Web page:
THE average American will spend nearly half a century staring at screens, a new poll has shown.
Adults in the US will spend the equivalent of 44 years glued to their laptops, phones, and televisions at an average of 6,259 hours each year, according to research published on Wednesday by Vision Direct.
A poll of 2,000 adults in the US found that this equates to a shocking 382,652 hours and 48 minutes over the typical adult lifetime of 60.7 years.
They'll spend up to four-and-a-half hours a day gazing at TV screens, nearly five hours staring at laptops, and just over three hours using video game consoles.
Smartphones occupy more than four and a half hours of an adult's daily screen time.
While people usually spend more than 17 hours a day on their screens during normal life, the study found that screen time has increased significantly because of the coronavirus pandemic.
Since nationwide lockdowns started in March, folks are spending an extra two hours glued to their devices to stave off boredom.
More than three-quarters of respondents admitted they'd be lost without their gadgets as social distancing measures are still enforced.
Despite being attached to their devices, people believe less than half the time they spend using them is "productive".
A quarter of adults who currently work from home feel less productive than ever because of the temptation to slack off using technology.
More than half of those working remotely often take breaks during their workday to peruse Facebook, while 42 percent of employees find themselves watching YouTube videos.
Data found that people are viewing LinkedIn and Instagram more than usual during the pandemic.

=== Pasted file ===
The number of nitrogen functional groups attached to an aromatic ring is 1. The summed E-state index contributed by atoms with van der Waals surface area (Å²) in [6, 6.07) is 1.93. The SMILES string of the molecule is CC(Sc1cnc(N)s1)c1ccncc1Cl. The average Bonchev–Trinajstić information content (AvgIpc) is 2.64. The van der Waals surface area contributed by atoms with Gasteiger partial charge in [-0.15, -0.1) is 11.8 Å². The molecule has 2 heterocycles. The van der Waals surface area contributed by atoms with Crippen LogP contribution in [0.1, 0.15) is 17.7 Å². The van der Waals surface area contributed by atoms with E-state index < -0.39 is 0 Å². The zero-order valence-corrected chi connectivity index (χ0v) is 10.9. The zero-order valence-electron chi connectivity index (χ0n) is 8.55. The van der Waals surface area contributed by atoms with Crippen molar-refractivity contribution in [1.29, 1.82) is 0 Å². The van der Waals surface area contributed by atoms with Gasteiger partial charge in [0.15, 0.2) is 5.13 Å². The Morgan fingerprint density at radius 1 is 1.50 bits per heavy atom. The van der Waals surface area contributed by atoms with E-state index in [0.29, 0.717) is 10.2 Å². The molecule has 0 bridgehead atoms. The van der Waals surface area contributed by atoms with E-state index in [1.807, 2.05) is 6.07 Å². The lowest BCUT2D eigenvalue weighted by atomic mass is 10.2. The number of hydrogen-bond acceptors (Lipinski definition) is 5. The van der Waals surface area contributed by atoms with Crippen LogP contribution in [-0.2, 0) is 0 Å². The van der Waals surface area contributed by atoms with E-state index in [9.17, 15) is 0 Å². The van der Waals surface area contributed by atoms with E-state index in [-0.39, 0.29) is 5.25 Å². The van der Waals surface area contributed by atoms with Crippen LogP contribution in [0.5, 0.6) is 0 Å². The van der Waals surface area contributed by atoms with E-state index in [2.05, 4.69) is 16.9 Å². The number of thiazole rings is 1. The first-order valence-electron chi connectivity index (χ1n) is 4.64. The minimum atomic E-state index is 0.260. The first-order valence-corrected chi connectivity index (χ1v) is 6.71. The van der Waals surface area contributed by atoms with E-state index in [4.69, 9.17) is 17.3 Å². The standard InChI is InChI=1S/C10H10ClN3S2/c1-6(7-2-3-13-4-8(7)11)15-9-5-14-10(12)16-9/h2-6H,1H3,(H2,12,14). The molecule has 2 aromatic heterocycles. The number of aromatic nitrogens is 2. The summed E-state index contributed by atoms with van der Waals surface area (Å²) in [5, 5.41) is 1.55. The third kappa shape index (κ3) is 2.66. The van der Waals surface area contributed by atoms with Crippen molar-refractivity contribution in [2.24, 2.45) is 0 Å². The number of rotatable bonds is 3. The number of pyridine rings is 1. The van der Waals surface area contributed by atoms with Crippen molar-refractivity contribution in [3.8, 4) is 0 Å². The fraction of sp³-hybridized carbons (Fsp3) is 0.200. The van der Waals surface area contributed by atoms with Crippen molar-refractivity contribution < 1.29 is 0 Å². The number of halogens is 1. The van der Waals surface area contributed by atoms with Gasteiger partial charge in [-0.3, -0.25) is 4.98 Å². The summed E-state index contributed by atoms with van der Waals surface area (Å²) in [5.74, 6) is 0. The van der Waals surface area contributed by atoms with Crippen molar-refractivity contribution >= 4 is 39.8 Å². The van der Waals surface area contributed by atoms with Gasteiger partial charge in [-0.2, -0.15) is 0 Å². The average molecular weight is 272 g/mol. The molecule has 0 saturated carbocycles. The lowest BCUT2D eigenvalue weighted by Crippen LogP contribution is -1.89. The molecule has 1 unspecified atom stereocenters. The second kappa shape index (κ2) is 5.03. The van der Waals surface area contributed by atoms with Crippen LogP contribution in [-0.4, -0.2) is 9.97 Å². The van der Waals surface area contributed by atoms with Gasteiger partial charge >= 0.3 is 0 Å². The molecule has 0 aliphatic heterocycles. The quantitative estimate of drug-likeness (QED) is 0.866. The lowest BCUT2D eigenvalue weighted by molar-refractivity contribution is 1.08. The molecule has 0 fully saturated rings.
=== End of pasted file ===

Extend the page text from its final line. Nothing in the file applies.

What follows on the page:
Screen time appears to be as much of a necessity as a morning cup of coffee - 60 percent of Americans glance at their phones within five minutes of waking up.
Social media is most likely the first thing that's checked, with 38 percent of adults saying that it comprises a majority of their screen time.
A worrisome 70 percent of adults say they can feel their eyes being strained from staring at screens too often.
In addition to the health impacts of screen time can have, research has shown that too much technology can negatively affect personal relationships.
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About 60 percent of adults in relationships have argued with their partner over the amount of time they're fixated on their screens.
Almost have of parents think their kids spend too much time attached to their phones or playing video games, but 75 percent feel hypocritical for criticizing their kids' screen time when they're just as guilty.
"There are positives and negatives with screen time, but as long as people are mindful of when to limit use, there doesn't need to be any long term damage," said optician Benjamin Dumaine.